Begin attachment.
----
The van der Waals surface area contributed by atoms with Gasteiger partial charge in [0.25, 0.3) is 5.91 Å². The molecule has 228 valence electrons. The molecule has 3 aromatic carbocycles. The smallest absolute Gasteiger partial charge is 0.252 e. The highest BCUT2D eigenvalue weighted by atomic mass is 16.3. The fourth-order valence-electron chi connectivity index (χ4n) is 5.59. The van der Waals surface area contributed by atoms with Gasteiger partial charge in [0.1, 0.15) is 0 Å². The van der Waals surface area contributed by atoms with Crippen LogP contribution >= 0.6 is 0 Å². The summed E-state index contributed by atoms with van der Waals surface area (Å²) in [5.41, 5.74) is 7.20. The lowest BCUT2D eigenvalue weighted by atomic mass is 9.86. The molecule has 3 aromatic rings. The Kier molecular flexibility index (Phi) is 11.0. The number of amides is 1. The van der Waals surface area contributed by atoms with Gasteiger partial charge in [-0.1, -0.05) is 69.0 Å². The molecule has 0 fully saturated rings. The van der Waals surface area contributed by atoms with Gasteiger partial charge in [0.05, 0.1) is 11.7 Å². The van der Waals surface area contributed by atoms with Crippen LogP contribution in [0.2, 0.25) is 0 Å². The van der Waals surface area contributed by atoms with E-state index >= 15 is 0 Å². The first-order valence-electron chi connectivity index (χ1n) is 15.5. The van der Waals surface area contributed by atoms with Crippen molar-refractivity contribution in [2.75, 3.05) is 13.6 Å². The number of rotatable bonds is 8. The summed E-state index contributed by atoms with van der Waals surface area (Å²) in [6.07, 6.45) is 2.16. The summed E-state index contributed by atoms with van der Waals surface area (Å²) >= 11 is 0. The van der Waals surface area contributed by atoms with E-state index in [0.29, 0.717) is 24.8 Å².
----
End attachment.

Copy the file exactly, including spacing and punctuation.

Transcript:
The van der Waals surface area contributed by atoms with Gasteiger partial charge in [0.25, 0.3) is 5.91 Å². The molecule has 228 valence electrons. The molecule has 3 aromatic carbocycles. The smallest absolute Gasteiger partial charge is 0.252 e. The highest BCUT2D eigenvalue weighted by atomic mass is 16.3. The fourth-order valence-electron chi connectivity index (χ4n) is 5.59. The van der Waals surface area contributed by atoms with Gasteiger partial charge in [0.1, 0.15) is 0 Å². The van der Waals surface area contributed by atoms with Crippen LogP contribution >= 0.6 is 0 Å². The summed E-state index contributed by atoms with van der Waals surface area (Å²) in [5.41, 5.74) is 7.20. The lowest BCUT2D eigenvalue weighted by atomic mass is 9.86. The molecule has 3 aromatic rings. The Kier molecular flexibility index (Phi) is 11.0. The number of amides is 1. The van der Waals surface area contributed by atoms with Gasteiger partial charge in [-0.1, -0.05) is 69.0 Å². The molecule has 0 fully saturated rings. The van der Waals surface area contributed by atoms with Gasteiger partial charge in [0.05, 0.1) is 11.7 Å². The van der Waals surface area contributed by atoms with Crippen LogP contribution in [0.2, 0.25) is 0 Å². The van der Waals surface area contributed by atoms with E-state index >= 15 is 0 Å². The first-order valence-electron chi connectivity index (χ1n) is 15.5. The van der Waals surface area contributed by atoms with Crippen molar-refractivity contribution in [2.75, 3.05) is 13.6 Å². The number of rotatable bonds is 8. The summed E-state index contributed by atoms with van der Waals surface area (Å²) in [6.07, 6.45) is 2.16. The summed E-state index contributed by atoms with van der Waals surface area (Å²) >= 11 is 0. The van der Waals surface area contributed by atoms with E-state index in [0.29, 0.717) is 24.8 Å².